New School Grading System Will Ultimately Help Minority Students

Yesterday, with the announcement of school grading results, I learned that the charter elementary school that two of my grandchildren attend received a “B” grade. The name of the school is the Ogden Preparatory Academy (OPA). 
My daughter Sarah, who lives 13 miles away in Willard, decided to drive her children daily to and from OPA so that they could study and socialize with poorer minority children (for the same reasons she was educated in Rose Park schools) and to experience an immersion program. Today, after learning of the “B” grade OPA received, Sarah feels vindicated in the decision to place her children in this exceptional school in the heart of inner-city Ogden.
To fully appreciate OPA’a success, please consider its uniqueness: First, it is one of the very few inner-city, elementary, charter schools; Second, 58% of the student body is on the “free meal” program; Third, about half of the student body is made up of minority children, primarily Hispanic children; and Fourth, a significant number of the teachers are also ethnic minorities.
My point is this: OPA is worthy of emulation! In addition, it illustrates that using poor, minority children as an excuse for not receiving an acceptable school grade is unworthy of our state and our education system. OPA is proving daily that these children can be successfully educated. While OPA did not get an “A” grade, it is clear it knows how to educate under the most challenging and unique circumstances.
I believe more than anything, school grading will highlight that Utah does a substandard job educating poor minority students. We can blame these students for our failures, as some have been doing the last two days, or we can productively learn from schools like OPA on how to educate them.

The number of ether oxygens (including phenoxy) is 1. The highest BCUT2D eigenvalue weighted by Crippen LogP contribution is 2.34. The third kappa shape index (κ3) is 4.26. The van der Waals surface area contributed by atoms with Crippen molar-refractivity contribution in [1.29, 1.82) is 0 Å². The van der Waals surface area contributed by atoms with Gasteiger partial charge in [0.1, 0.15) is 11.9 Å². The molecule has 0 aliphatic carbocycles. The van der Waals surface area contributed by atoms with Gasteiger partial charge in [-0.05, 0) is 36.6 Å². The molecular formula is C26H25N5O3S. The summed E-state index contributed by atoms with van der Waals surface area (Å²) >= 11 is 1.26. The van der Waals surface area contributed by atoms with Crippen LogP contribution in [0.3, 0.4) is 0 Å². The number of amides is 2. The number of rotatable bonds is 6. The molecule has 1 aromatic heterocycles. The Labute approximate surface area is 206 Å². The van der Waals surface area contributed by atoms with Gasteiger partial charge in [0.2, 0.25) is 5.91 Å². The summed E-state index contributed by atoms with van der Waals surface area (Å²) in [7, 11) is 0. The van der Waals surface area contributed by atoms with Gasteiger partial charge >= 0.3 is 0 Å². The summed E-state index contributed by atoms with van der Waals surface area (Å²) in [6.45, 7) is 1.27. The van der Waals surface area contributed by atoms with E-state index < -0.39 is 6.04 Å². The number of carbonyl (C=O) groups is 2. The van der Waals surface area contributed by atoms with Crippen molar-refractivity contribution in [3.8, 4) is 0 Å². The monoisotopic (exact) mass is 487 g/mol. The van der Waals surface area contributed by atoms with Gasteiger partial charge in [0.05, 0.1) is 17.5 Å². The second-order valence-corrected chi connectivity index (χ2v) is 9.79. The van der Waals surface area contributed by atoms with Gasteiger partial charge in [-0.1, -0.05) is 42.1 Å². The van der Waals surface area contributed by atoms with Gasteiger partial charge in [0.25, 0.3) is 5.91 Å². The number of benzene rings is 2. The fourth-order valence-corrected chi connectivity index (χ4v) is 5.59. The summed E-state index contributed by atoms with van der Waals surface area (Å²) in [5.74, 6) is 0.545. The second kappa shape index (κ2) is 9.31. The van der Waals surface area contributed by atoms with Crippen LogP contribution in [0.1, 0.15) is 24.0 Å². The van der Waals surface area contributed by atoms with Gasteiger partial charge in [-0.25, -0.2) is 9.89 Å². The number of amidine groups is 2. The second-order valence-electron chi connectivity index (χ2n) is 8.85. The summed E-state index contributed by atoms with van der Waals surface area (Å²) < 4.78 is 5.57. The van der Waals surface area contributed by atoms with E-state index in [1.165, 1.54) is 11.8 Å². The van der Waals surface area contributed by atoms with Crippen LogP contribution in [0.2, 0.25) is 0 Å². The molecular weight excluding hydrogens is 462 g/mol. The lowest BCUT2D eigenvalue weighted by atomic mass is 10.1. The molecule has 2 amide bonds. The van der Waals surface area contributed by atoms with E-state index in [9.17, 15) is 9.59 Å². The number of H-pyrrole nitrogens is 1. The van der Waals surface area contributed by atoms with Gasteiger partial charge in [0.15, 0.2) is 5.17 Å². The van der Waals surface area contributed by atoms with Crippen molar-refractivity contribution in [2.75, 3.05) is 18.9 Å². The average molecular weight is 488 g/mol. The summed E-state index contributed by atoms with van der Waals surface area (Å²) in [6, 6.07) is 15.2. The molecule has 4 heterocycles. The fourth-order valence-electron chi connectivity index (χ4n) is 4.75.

We have heard a number of voices, including supporters of the school grading legislation, saying that failing schools need more resources if they are to improve. That may be true, but to make that claim before discovering what OPA, and other successful schools are accomplishing with similar demographics to some of the substandard schools, shows a lack of vision and leadership. Please keep in mind, OPA and other similar schools have been successful under the present budget allocations. 
I for one may be prepared to support increase funding but never before a full analysis is done on those successful schools with the most demanding demographics, to discover how and what they have accomplished without increased funding. In other words, we need to identify which “in-classroom factors” are employed by these successful schools to determine what is working and what is not. Let’s fund what works based on the evidence and not fund substandard schools that refuse to identify and adopt proven “in-classroom factors” employed by successful schools–successful schools in our midst.